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Swaziland : Commonwealth whitewashes Mswati dictatorship in election report

D 9 novembre 2013     H 05:29     A CPS     C 0 messages

The report of the Commonwealth Observer Mission (COM) to Swaziland to monitor the national elections is yet another whitewash of the anti-democratic and dictatorial regime of King Mswati III, one of the world’s last absolute rulers.

The COM report presents the elections that took place in Swaziland in September this year as bona fide democratic elections. It fails to scrutinize in any way the fact that political parties advocating free and fair multi-party elections were banned from taking part in the elections, and that they are anyway banned from openly operating in the country.

The COM report represents a concerted effort by forces outside Swaziland, and with guidance from the UK government, among others, to sustain the Mswati regime and ward off thorough social and political change to bring about democracy, the equal distribution of wealth, and equal opportunity for all.

Both the Commonwealth (an offshoot of British imperial rule and a base for continued British interference internationally) and the London-based Chatham House depict Swaziland as a place where incremental democratic reform is taking place.

They either ignore or condemn the pro-democracy movement in Swaziland for its opposition to the undemocratic elections staged by the Mswati regime. The British have an interest in Swaziland for historical reasons and because Mswati is a close friend of the British royal family.

The only reasons the elections in Swaziland were performed were to revamp Mswati’s power base and to present a mask of democracy-in-the-making to a credulous – or cynical – international community.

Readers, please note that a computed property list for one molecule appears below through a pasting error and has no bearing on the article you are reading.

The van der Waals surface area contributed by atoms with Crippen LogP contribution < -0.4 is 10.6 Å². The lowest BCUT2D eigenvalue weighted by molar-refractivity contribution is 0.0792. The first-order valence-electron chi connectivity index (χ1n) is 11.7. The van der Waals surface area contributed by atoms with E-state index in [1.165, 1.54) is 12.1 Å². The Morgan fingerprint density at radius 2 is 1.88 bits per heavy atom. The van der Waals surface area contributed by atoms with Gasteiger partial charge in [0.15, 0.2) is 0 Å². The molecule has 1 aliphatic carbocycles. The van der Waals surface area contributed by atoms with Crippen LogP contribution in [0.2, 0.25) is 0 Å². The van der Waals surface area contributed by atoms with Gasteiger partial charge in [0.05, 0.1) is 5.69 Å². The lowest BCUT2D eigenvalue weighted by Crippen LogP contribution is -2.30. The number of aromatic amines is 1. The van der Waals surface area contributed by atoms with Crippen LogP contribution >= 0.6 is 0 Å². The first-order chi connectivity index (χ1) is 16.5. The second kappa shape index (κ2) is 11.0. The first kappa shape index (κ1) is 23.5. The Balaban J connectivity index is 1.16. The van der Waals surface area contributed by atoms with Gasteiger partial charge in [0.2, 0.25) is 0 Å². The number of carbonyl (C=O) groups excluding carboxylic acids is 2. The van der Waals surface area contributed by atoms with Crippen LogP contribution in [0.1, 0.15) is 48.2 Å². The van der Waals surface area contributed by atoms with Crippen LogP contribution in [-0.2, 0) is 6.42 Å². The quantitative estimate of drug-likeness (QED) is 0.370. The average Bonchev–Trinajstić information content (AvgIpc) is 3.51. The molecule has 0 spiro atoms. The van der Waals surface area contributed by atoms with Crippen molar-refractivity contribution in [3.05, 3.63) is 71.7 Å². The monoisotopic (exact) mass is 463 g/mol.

The only reasonable conclusion the COM should have made after witnessing the electoral farce in Swaziland is that elections cannot be held in an environment where there is a total absence of democracy.

Instead, the Commonwealth mission mendaciously states in its report that it has abided by the International Declaration of Principles (IDPs) on election monitoring.

But the IDPs unequivocally define their applicability as relating to “genuine democratic elections” as an “expression of sovereignty” providing “the basis for the authority and legitimacy of government.”

The IDPs stress the need for election observation to monitor the “right to vote and the right to be elected.” The principles state that monitoring must scrutinise “discrimination based on political or other opinions.”

In the Swazi context, these principles underscore the undemocratic nature of the Mswati regime’s elections. It is deceitful of the Commonwealth Observer Mission to depict itself as bound by the International Declaration of Principles.

It is also deceitful of the Commonwealth to suggest that Swaziland has embarked on a process of democratisation, of which the elections are the latest, heart-warming manifestation.

The Communist Party of Swaziland and others in the pro-democracy movement have consistently pointed out that this process is an illusion, designed to maintain absolute control by Mswati and his family over all aspects of public life and the economy in Swaziland.

That the Commonwealth and Chatham House so consistently ignore or denigrate the pro-democracy movement in Swaziland is ample testimony as to where their true interests and sympathies lie.

It is time to put an end to the whitewashing of the Mswati regime by outside forces.